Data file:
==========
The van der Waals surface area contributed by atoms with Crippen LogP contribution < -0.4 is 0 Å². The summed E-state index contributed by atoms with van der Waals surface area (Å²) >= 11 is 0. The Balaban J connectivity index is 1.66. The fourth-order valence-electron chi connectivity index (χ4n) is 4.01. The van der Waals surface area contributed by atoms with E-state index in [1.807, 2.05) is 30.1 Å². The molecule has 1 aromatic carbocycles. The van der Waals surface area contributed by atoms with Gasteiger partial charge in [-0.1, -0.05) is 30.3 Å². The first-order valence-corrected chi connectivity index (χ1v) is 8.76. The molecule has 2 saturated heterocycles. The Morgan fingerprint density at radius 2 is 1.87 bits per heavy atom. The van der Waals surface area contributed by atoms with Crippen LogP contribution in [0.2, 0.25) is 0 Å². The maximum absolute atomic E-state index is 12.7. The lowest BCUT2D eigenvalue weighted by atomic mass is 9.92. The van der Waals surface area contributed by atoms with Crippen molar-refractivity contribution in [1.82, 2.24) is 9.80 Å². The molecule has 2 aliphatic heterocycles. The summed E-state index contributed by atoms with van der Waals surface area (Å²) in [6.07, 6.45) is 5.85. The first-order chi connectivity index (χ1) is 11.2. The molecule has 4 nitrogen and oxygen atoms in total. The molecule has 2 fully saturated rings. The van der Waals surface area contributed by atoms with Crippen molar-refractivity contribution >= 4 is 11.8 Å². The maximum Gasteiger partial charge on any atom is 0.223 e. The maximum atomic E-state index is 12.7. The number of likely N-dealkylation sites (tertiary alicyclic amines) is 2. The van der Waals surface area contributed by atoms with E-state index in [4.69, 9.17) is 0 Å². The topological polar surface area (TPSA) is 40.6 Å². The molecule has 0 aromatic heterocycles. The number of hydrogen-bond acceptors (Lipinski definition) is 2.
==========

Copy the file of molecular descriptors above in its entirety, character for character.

The van der Waals surface area contributed by atoms with Crippen LogP contribution < -0.4 is 0 Å². The summed E-state index contributed by atoms with van der Waals surface area (Å²) >= 11 is 0. The Balaban J connectivity index is 1.66. The fourth-order valence-electron chi connectivity index (χ4n) is 4.01. The van der Waals surface area contributed by atoms with E-state index in [1.807, 2.05) is 30.1 Å². The molecule has 1 aromatic carbocycles. The van der Waals surface area contributed by atoms with Gasteiger partial charge in [-0.1, -0.05) is 30.3 Å². The first-order valence-corrected chi connectivity index (χ1v) is 8.76. The molecule has 2 saturated heterocycles. The Morgan fingerprint density at radius 2 is 1.87 bits per heavy atom. The van der Waals surface area contributed by atoms with Crippen LogP contribution in [0.2, 0.25) is 0 Å². The maximum absolute atomic E-state index is 12.7. The lowest BCUT2D eigenvalue weighted by atomic mass is 9.92. The van der Waals surface area contributed by atoms with Crippen molar-refractivity contribution in [1.82, 2.24) is 9.80 Å². The molecule has 2 aliphatic heterocycles. The summed E-state index contributed by atoms with van der Waals surface area (Å²) in [6.07, 6.45) is 5.85. The first-order chi connectivity index (χ1) is 11.2. The molecule has 4 nitrogen and oxygen atoms in total. The molecule has 2 fully saturated rings. The van der Waals surface area contributed by atoms with Crippen molar-refractivity contribution >= 4 is 11.8 Å². The maximum Gasteiger partial charge on any atom is 0.223 e. The maximum atomic E-state index is 12.7. The number of likely N-dealkylation sites (tertiary alicyclic amines) is 2. The van der Waals surface area contributed by atoms with E-state index in [4.69, 9.17) is 0 Å². The topological polar surface area (TPSA) is 40.6 Å². The molecule has 0 aromatic heterocycles. The number of hydrogen-bond acceptors (Lipinski definition) is 2.